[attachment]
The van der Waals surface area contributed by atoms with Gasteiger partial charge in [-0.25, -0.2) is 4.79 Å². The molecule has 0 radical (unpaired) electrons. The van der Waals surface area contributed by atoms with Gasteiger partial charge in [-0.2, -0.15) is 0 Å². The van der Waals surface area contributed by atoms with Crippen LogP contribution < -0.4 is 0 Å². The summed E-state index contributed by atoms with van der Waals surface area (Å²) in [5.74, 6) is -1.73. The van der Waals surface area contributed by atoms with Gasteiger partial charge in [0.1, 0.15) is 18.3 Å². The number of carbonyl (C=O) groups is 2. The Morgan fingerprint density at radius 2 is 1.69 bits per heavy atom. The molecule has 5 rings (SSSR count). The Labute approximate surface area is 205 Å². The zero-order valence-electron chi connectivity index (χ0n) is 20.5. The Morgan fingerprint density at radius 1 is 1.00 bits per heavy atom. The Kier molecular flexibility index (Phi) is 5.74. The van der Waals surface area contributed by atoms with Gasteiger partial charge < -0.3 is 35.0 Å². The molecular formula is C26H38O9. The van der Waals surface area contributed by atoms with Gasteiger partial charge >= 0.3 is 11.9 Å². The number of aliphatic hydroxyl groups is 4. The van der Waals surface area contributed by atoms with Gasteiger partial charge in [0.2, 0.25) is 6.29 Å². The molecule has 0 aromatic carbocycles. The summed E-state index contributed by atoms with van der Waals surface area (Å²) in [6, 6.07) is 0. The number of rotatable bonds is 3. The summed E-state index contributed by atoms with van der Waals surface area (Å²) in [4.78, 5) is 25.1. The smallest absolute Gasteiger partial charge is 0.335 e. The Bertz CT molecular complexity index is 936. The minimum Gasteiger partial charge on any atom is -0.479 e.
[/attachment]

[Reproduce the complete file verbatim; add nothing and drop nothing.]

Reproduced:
The van der Waals surface area contributed by atoms with Gasteiger partial charge in [-0.25, -0.2) is 4.79 Å². The molecule has 0 radical (unpaired) electrons. The van der Waals surface area contributed by atoms with Gasteiger partial charge in [-0.2, -0.15) is 0 Å². The van der Waals surface area contributed by atoms with Crippen LogP contribution < -0.4 is 0 Å². The summed E-state index contributed by atoms with van der Waals surface area (Å²) in [5.74, 6) is -1.73. The van der Waals surface area contributed by atoms with Gasteiger partial charge in [0.1, 0.15) is 18.3 Å². The number of carbonyl (C=O) groups is 2. The Morgan fingerprint density at radius 2 is 1.69 bits per heavy atom. The molecule has 5 rings (SSSR count). The Labute approximate surface area is 205 Å². The zero-order valence-electron chi connectivity index (χ0n) is 20.5. The Morgan fingerprint density at radius 1 is 1.00 bits per heavy atom. The Kier molecular flexibility index (Phi) is 5.74. The van der Waals surface area contributed by atoms with Gasteiger partial charge < -0.3 is 35.0 Å². The molecular formula is C26H38O9. The van der Waals surface area contributed by atoms with Gasteiger partial charge >= 0.3 is 11.9 Å². The number of aliphatic hydroxyl groups is 4. The van der Waals surface area contributed by atoms with Gasteiger partial charge in [0.2, 0.25) is 6.29 Å². The molecule has 0 aromatic carbocycles. The summed E-state index contributed by atoms with van der Waals surface area (Å²) in [6, 6.07) is 0. The number of rotatable bonds is 3. The summed E-state index contributed by atoms with van der Waals surface area (Å²) in [4.78, 5) is 25.1. The smallest absolute Gasteiger partial charge is 0.335 e. The Bertz CT molecular complexity index is 936. The minimum Gasteiger partial charge on any atom is -0.479 e.